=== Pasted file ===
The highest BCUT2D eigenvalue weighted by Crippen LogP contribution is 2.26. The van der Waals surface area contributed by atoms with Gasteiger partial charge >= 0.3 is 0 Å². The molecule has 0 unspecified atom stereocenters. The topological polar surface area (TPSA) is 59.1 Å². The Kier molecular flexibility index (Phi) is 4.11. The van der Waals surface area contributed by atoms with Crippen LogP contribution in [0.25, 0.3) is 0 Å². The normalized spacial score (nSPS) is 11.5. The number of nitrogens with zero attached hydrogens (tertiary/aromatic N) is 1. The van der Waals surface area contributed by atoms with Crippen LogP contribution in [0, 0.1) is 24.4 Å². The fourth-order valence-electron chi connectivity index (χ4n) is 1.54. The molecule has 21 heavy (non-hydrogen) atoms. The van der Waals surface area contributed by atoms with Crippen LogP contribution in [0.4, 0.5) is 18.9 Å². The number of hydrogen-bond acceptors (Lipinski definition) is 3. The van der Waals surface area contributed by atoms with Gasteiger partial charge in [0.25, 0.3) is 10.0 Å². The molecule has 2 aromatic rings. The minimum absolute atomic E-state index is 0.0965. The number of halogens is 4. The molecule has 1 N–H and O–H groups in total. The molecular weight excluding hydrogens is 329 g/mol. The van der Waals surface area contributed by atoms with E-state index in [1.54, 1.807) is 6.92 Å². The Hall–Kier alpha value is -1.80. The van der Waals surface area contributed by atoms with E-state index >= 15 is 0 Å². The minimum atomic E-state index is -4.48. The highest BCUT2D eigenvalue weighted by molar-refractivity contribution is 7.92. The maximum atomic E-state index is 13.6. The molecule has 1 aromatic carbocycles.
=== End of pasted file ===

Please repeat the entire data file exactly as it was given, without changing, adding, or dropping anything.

The highest BCUT2D eigenvalue weighted by Crippen LogP contribution is 2.26. The van der Waals surface area contributed by atoms with Gasteiger partial charge >= 0.3 is 0 Å². The molecule has 0 unspecified atom stereocenters. The topological polar surface area (TPSA) is 59.1 Å². The Kier molecular flexibility index (Phi) is 4.11. The van der Waals surface area contributed by atoms with Crippen LogP contribution in [0.25, 0.3) is 0 Å². The normalized spacial score (nSPS) is 11.5. The number of nitrogens with zero attached hydrogens (tertiary/aromatic N) is 1. The van der Waals surface area contributed by atoms with Crippen LogP contribution in [0, 0.1) is 24.4 Å². The fourth-order valence-electron chi connectivity index (χ4n) is 1.54. The molecule has 21 heavy (non-hydrogen) atoms. The van der Waals surface area contributed by atoms with Crippen LogP contribution in [0.4, 0.5) is 18.9 Å². The number of hydrogen-bond acceptors (Lipinski definition) is 3. The van der Waals surface area contributed by atoms with Gasteiger partial charge in [0.25, 0.3) is 10.0 Å². The molecule has 2 aromatic rings. The minimum absolute atomic E-state index is 0.0965. The number of halogens is 4. The molecule has 1 N–H and O–H groups in total. The molecular weight excluding hydrogens is 329 g/mol. The van der Waals surface area contributed by atoms with E-state index in [1.54, 1.807) is 6.92 Å². The Hall–Kier alpha value is -1.80. The van der Waals surface area contributed by atoms with E-state index >= 15 is 0 Å². The minimum atomic E-state index is -4.48. The highest BCUT2D eigenvalue weighted by molar-refractivity contribution is 7.92. The maximum atomic E-state index is 13.6. The molecule has 1 aromatic carbocycles.